Owing to its strategic location at the narrows of the Hackensack River and its proximity to Manhattan, the principal base of British operations throughout the war, Historic New Bridge Landing has numerous associations with the American Revolution, as a battleground, the site of several skirmishes, military encampments and headquarters for both armies.

The Zabriskie-Steuben House is the only extant house along the route of the British invasion and Washington’s Retreat of November 1776 through Bergen County. General Washington established his headquarters in the Zabriskie dwelling in September 1780 during the Steenrapie encampment of the Continental army.

New Bridge prospered for more than a century after the war as a commercial crossroads, situated where a major overland thoroughfare of travel and trade intersected the head of sloop navigation on the Hackensack River. The extant iron swing bridge, manually operated, was erected in 1889 to speed the passage of schooners and testifies to the importance of commercial river traffic at that date. The New Bridge is listed on the New Jersey and National Registers of Historic Places as the oldest highway swing bridge in the State of New Jersey.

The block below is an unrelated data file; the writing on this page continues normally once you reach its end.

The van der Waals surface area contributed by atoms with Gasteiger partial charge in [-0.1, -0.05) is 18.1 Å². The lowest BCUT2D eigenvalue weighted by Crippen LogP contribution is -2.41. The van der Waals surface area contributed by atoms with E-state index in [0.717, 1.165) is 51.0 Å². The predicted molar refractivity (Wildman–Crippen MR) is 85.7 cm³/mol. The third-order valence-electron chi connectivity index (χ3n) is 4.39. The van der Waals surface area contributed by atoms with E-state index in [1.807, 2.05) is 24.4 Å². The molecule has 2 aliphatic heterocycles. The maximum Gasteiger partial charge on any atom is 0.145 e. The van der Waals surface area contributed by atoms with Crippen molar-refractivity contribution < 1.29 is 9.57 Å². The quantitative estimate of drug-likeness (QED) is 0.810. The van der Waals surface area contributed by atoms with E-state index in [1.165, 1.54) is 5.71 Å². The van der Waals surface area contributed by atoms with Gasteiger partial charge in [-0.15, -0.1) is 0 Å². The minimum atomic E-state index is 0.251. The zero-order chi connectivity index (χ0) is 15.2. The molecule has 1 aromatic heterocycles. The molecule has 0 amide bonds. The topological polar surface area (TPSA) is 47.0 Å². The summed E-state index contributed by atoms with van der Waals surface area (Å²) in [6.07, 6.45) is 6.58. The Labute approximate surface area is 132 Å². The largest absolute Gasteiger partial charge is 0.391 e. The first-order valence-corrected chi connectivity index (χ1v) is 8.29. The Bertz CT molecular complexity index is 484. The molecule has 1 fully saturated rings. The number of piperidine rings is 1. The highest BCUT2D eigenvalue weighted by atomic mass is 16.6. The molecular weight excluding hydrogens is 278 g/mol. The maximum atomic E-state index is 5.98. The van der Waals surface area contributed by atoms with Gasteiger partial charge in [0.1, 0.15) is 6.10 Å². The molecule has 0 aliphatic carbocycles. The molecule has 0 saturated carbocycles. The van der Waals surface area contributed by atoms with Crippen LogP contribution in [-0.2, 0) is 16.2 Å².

Historic New Bridge Landing preserves a compelling and scenic fragment of the Jersey Dutch countryside. Its distinctive antique dwellings, artifact collections and scenic landscapes are uniquely reminiscent of a vanished folk culture, dependent upon the tidal river as a commercial artery and a self-renewing source of nourishment and industrial power.

1201 Main St, River Edge, NJ 07661

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